World TB Day was observed on Tuesday, March 24, 2009. Worldwide, the disease has continued to spread, with developing nations like Uganda affected most by the epidemic, which kills nearly two million people every year.
While the TB crisis is currently escalating, the alarming rise of TB infection worldwide can be reversed by minimizing the factors encouraging the creation of drug-resistant strains and by providing more funding to eradicate the disease.
TB affects the world’s poorest, with 98 percent of deaths from TB occurring in developing countries -- but a recent Scientific American article cautions that “the developed world would be mistaken to consider it safe,” citing the explosive growth of highly resistant strains of tuberculosis that do not respond to drugs.
Uganda’s TB rate is measured at 600 per every 100,000, in stark contrast to a rate of 4.2 per 100,000 in the United States. Efforts to curb the spread of the disease have been slowed by several stumbling blocks. An under funded health care system, low availability of affordable drugs, limited access to basic services like water (34% of Ugandans do not have access to clean water), and widespread government corruption have negatively impacted the health of many communities.
One symptom of Uganda’s failing health system is the reported mass exodus (Monitor, March 23, 2009) of doctors from the country. Doctors who work at government hospitals are paid roughly $450 USD per month, prompting corruption by many who sell donated medicines on the black market.
Although money continues to flow to Uganda from various donors, little progress has been made in curbing TB. The United States, Uganda’s third largest donor, contributed USD $2.2 million in 2008 through USAID specifically for TB. The US also contributes to the Global Fund to fight HIV/AIDS, tuberculosis and malaria, which has approved nearly USD $8 million in grants to Uganda for TB programs, but countrywide, patients have little access to TB drugs.
Lack of treatment and interruptions in treatment prompted by the shortage of drugs in the country are leading contributors to the creation of drug-resistant strains of TB. The conditions of extreme poverty where large populations live in overcrowded, poorly sanitized areas, is also a leading factor in the spread of TB in Uganda.
In northern Uganda, where war-affected communities struggle to rebuild following decades of war, high poverty, low access to clean water and poor sanitation (Gulu District in northern Uganda has one of the lowest levels of latrine coverage) have created an environment ripe for disease transmission.
Health officials report that highly infectious, drug resistant strains of TB are increasingly surfacing in the North, with children making up the largest number of newly reported TB cases.
While the rate of TB is increasing fastest among children, health officials in Northern Uganda reported in January that no medicine for children under 14 had been received for several months.
The spread of TB in northern Uganda has been worsened by the high rate of HIV/AIDS. People with weakened immune systems are easy preys for TB.
The high rate of co-infection (60-70%) calls for a measured, immediate response from health officials -- especially as the national HIV/AIDS rate continues to rise -- reversing the progress made in the early 90s.
Government Excesses, Health Care Neglected
Although there is a shortage country-wide of life-saving drugs and a dire lack of basic services like water and health-care, Ugandans point to the continued excesses of the Ugandan government, which recently authorized the purchase of a new Presidential jet at the tune of USD $55 million, and the renovation of Uganda’s State House, at a whopping USD $100 million.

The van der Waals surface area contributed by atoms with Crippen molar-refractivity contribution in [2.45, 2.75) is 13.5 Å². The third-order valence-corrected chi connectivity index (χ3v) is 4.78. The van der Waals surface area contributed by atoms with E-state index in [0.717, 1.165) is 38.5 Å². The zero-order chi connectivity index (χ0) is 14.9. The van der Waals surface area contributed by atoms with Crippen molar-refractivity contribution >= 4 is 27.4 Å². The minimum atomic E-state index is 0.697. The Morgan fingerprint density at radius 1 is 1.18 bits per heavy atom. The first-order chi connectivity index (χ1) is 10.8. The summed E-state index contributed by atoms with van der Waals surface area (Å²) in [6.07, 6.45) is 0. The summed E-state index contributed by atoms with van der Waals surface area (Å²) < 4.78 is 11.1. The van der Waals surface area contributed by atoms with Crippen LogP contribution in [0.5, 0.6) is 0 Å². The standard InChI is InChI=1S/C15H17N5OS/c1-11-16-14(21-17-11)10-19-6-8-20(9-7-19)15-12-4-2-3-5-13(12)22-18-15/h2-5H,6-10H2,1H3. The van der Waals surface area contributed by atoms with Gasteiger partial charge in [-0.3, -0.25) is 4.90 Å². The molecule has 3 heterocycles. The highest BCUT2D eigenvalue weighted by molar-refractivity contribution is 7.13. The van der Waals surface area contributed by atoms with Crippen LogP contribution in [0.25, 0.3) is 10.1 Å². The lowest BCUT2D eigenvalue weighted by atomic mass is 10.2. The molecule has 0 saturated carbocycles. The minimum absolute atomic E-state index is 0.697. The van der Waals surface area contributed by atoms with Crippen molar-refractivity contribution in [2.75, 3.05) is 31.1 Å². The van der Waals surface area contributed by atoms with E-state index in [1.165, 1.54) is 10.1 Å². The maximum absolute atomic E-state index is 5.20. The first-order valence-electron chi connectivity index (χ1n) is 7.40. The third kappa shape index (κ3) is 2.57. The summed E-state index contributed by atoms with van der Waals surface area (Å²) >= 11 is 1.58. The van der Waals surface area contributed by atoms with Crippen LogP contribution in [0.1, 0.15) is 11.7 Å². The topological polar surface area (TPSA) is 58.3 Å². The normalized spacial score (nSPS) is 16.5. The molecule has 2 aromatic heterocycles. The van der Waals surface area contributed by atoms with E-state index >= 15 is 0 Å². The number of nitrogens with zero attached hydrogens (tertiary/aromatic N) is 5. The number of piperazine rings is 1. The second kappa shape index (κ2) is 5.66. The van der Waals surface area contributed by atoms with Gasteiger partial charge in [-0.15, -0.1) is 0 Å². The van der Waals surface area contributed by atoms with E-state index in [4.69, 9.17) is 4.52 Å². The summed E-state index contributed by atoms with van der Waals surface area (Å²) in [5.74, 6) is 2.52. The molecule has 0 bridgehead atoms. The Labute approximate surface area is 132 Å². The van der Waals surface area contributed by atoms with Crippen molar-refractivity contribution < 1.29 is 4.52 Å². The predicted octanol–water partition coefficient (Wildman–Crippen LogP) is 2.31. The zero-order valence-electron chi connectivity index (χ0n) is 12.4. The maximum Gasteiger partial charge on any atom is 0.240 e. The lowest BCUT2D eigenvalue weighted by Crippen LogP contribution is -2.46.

Clearly, health care has been left behind as a priority. Highlighting the Ugandan government’s lack of concern for critical issues, An Economist article (Feb. 12, 2009) opined that though Uganda’s President Museveni is planning sweeping economic changes in the East African Community, including the introduction of a single-currency, “he is oddly blasé about other challenges” listing the high poverty rate among Ugandans as a neglected concern.
In order to effectively curb the potentially disastrous spread of highly infectious, drug-resistant strains of TB, Uganda’s donors must hold the Ugandan government accountable and ensure that adequate attention and resources are focused on reducing the TB infection rate.
Donors must also ensure that Uganda continues to make progress towards the Millennium Development Goals that it has pledged to achieve. Doing so would ensure that multi-drug resistant strains of tuberculosis, which are more difficult and expensive to treat, do not continue to spread globally.
As the world grows increasingly smaller, and people travel more frequently from place to place, global health must be a priority. The highly infectious nature of TB means a mere cough could be the bearer of a devastating disease.
Improving health care, sanitation and access to clean water are achievable goals. Allowing the growth of infectious TB to continue unchecked will harm us all.
TB in the United States: 12,898 new cases were reported in 2008. The Centers for Disease Control (CDC) reports that the average rate of decline has slowed to 4%, compared with a 7% rate. Four states: California, New York, Florida and Texas reported more than 500 TB cases each in 2008, accounting for nearly 50% of reported cases. Seventeen states reported higher rates of infection in 2008.
More Current Information About Health in Uganda:
Tuberculosis Leading Killer of People with HIV: www.aegis.com/news/nv/2008/nv080215.html
Irish Envoy Irked by HIV Rate: www.newvision.co.ug/pa/8/13/675616
Hellen Otii is a freelance writer.